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TOP 10 ANTI-CANCER FOODS

“More than 100,000 phytonutrients found in plants have potential to impede and alter cancer”

From past few years, cancer has become a leading cause of death in most of the affluent countries. It has been evaluated that around 30-40% of all cancers can be averted by adopting a healthy lifestyle and dietary measures. Certain factors such as obesity, excess consumption of three whites (like sugar, salt and refined flours), low intake of fibre and disproportion of omega-3 and omega-6 fats are all related to the increasing risk of cancers (Donaldson SM, 2004).

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Increase in the intake of functional foods like flaxseed (particularly its lignin fraction), and an ample amount of fruits and vegetables lowers the risk of cancer. Vegetables belonging to allium (onion, garlic, leek, etc.) and cruciferae family (cauliflower, broccoli, cabbage and Brussels sprouts) exert beneficial effects. In this article, you will get to know about some foods which have anti-cancerous properties and reduces the risk of cancer.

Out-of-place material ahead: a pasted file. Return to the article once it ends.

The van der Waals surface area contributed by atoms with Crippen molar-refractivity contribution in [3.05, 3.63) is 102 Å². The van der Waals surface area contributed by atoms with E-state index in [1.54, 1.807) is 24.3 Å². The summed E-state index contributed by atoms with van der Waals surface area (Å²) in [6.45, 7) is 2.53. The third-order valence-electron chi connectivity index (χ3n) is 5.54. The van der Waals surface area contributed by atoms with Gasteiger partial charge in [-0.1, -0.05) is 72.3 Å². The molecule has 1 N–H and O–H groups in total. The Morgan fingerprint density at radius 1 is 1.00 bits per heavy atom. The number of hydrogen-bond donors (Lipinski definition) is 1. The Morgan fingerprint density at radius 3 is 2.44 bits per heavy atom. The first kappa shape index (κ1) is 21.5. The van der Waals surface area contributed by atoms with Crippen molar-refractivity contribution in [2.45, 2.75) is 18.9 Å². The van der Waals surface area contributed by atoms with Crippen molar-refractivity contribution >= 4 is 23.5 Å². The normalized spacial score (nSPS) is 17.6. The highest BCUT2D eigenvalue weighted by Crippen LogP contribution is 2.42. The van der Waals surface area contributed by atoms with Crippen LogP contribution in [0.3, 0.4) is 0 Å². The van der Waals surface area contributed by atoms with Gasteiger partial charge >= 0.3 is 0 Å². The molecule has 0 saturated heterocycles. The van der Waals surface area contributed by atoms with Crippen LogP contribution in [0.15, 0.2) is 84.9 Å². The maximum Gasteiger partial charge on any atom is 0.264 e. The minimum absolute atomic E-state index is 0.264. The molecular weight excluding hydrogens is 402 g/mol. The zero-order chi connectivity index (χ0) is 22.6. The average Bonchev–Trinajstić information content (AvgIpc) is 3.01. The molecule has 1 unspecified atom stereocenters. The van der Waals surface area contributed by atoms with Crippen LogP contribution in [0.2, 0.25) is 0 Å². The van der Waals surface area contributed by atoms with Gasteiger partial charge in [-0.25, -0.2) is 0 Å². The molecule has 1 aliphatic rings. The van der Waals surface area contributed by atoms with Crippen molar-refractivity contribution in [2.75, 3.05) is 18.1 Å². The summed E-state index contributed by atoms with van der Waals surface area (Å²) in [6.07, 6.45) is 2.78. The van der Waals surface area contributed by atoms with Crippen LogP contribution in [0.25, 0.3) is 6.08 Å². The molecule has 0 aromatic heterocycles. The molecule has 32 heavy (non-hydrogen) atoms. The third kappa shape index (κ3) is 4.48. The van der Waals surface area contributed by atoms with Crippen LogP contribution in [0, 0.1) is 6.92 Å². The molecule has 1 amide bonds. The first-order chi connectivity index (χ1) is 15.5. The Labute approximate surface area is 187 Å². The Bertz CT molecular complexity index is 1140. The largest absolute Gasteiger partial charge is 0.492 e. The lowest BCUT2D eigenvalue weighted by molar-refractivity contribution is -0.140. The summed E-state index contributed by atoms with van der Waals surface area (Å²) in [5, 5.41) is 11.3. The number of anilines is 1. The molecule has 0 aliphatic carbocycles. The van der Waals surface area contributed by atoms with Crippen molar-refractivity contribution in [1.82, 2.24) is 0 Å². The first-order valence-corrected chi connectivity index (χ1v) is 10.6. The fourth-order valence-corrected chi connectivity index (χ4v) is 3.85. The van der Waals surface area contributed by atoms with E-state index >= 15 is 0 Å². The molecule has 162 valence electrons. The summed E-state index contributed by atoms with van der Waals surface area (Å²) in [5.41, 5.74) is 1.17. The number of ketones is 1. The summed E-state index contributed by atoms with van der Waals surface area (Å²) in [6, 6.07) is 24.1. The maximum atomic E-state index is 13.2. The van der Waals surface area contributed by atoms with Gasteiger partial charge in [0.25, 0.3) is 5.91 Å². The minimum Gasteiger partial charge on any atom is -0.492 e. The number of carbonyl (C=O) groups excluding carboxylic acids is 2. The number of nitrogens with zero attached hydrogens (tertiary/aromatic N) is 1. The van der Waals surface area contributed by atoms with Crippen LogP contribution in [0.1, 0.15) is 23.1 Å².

FoodsAnti-cancer componentsFunctionReferences
FlaxseedLignansHigh fibreIn a study, 161 men with prostrate cancer were treated with flaxseed supplementation, it helped reduce the growth and proliferation of cancer cells.High intake of dietary fibre may prevent colorectal cancer. (flaxseeds are high in fibre).It was also observed that dietary flaxseeds have the ability to reduce  tumour growth in breast cancer patients.Demark-Wahnefried W  et al (2008).Murphy N et al (2012)Thompson et al (2005)